Agreeing to disagree

These regular old folks without crowns on their heads found out soon enough that it’s a lot easier to make decisions if you’re the king and you’ve only got to convince yourself. Not only did they often disagree when they talked, they sometimes made each other really mad. They fussed and fought among themselves about this and that, but in the end, they decided to agree on what they could agree on and agree to disagree about the rest. And they decided to keep right on talking. They eventually agreed on a lot of important things so they wrote them down on paper. They even put in a lot of words to make it safe to keep disagreeing. You might have read it, it begins “We the People.”

While these men in tights were going about the business of making a new country, some of them even threw in making a brand new church, nevermind it was pretty much exactly the same as the King’s old church. But just to make their point that this brand spanking new country was all about agreeing to disagree, they eventually made rules that no one had to join this new old church of theirs. In this country, people could make their own churches about worshiping bricks if they wanted to and even though most everyone would probably think that worshiping bricks was really really stupid, they’d die to defend their right to do it.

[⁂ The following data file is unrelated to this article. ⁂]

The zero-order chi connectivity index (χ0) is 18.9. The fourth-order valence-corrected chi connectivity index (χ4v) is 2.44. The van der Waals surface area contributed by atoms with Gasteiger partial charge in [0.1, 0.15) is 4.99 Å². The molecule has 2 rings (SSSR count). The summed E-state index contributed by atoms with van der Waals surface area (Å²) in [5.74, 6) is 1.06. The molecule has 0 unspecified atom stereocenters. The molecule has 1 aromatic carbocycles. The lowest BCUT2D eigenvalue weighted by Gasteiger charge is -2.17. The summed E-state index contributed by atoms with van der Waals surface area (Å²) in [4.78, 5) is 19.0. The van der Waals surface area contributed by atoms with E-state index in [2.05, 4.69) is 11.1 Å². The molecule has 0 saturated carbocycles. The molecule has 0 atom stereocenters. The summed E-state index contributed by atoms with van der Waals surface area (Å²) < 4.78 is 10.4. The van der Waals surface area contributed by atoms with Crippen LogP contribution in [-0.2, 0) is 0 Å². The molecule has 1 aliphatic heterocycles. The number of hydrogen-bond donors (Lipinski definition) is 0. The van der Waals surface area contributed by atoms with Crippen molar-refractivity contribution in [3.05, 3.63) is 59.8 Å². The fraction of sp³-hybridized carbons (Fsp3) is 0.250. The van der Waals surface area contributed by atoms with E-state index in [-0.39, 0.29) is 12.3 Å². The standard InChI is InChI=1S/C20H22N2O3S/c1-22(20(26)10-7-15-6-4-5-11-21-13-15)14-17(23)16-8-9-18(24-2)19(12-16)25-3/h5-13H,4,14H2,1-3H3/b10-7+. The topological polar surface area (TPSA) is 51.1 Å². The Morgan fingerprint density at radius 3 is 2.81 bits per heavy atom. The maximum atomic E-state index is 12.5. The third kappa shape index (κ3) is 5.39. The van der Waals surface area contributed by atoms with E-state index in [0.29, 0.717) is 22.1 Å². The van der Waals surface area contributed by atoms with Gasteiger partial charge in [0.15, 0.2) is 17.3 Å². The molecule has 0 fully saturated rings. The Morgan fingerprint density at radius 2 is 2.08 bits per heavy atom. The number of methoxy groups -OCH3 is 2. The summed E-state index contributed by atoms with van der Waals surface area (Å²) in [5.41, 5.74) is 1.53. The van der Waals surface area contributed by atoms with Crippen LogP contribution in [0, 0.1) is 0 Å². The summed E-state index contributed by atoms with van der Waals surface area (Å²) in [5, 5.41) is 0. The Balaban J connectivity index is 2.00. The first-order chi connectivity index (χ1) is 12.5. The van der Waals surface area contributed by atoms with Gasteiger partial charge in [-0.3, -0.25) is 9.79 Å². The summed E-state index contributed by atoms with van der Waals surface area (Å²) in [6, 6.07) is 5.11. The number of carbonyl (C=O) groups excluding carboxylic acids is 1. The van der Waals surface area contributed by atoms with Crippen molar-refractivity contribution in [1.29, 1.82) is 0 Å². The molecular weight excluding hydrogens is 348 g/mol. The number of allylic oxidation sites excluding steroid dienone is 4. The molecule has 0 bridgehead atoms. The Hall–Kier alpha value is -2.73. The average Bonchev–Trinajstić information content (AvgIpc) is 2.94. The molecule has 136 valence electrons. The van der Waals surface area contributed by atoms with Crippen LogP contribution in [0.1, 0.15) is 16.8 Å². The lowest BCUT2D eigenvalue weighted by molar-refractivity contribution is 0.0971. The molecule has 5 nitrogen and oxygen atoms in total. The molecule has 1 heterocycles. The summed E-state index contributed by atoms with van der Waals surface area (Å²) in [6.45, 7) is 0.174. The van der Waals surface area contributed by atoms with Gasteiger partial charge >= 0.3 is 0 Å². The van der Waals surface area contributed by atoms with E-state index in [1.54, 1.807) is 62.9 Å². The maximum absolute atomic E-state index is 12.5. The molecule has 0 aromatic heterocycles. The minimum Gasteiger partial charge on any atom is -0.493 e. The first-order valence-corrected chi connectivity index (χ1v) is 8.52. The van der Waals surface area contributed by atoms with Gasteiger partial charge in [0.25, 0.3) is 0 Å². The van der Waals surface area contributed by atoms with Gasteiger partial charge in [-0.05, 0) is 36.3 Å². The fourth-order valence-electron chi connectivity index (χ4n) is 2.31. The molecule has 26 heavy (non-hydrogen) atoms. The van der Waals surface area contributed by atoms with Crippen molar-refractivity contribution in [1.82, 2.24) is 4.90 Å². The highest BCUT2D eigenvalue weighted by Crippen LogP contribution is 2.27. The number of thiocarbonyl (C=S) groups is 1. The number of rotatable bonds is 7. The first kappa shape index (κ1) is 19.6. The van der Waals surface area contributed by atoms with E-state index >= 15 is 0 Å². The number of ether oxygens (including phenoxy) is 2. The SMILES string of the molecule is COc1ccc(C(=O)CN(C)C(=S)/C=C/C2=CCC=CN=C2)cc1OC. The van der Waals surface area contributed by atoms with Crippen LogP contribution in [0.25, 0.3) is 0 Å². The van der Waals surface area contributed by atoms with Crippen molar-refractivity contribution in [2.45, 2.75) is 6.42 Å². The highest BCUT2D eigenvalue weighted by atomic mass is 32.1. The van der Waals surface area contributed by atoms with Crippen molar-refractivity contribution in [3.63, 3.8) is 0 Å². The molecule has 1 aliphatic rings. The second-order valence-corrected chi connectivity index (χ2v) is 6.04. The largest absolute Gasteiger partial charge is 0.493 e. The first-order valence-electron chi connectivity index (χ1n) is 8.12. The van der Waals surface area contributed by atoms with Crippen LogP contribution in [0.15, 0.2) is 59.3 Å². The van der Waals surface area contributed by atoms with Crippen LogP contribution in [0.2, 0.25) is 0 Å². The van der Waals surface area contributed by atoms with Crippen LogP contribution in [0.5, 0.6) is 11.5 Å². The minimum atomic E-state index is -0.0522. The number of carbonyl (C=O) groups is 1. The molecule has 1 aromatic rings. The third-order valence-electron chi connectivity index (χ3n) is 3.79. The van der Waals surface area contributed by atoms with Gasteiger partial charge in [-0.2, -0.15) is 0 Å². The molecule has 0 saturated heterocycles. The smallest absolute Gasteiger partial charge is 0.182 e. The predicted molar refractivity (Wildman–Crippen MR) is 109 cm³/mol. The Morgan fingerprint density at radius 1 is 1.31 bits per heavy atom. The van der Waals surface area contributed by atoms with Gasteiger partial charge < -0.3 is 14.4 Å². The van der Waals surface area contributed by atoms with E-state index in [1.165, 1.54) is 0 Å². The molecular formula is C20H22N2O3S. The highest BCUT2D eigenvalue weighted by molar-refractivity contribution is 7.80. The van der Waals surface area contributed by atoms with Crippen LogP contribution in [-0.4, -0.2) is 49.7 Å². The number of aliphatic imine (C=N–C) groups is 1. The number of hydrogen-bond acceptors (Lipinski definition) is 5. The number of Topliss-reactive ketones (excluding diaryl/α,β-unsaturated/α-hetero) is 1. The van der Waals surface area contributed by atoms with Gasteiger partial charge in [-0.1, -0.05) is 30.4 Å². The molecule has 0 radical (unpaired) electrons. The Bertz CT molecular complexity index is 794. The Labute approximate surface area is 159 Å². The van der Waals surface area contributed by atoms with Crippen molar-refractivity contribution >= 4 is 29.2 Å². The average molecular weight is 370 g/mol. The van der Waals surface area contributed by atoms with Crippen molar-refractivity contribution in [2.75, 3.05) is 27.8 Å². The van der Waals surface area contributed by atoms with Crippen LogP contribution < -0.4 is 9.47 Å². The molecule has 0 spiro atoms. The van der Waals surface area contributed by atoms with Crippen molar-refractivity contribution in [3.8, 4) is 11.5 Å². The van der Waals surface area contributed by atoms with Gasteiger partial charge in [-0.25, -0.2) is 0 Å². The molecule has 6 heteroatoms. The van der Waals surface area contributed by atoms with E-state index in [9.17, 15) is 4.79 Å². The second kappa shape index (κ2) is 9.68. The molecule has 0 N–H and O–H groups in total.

statueBig Idea heard far and wide

Soon enough with all this talking going on, word got out about this big idea and people from all over came to the place where regular people with no crowns on their heads could talk to each other, think for themselves, and be their own bosses. Truth be told, lots of the people who showed up didn’t look much like guests you’d be inviting for dinner, much less to stay on. They were shabby and dirty and smelly and tired and had eaten a lot of potatoes or maybe not eaten much at all. There were probably even 3 or 4 of them who worshipped bricks. But this country kept saying to these tired, poor and hungry people “welcome, have a seat at our table to talk,” and they even put up a statue that welcomed them and invited them to “breathe free.” Sometimes they didn’t even speak the same language, but they kept right on talking.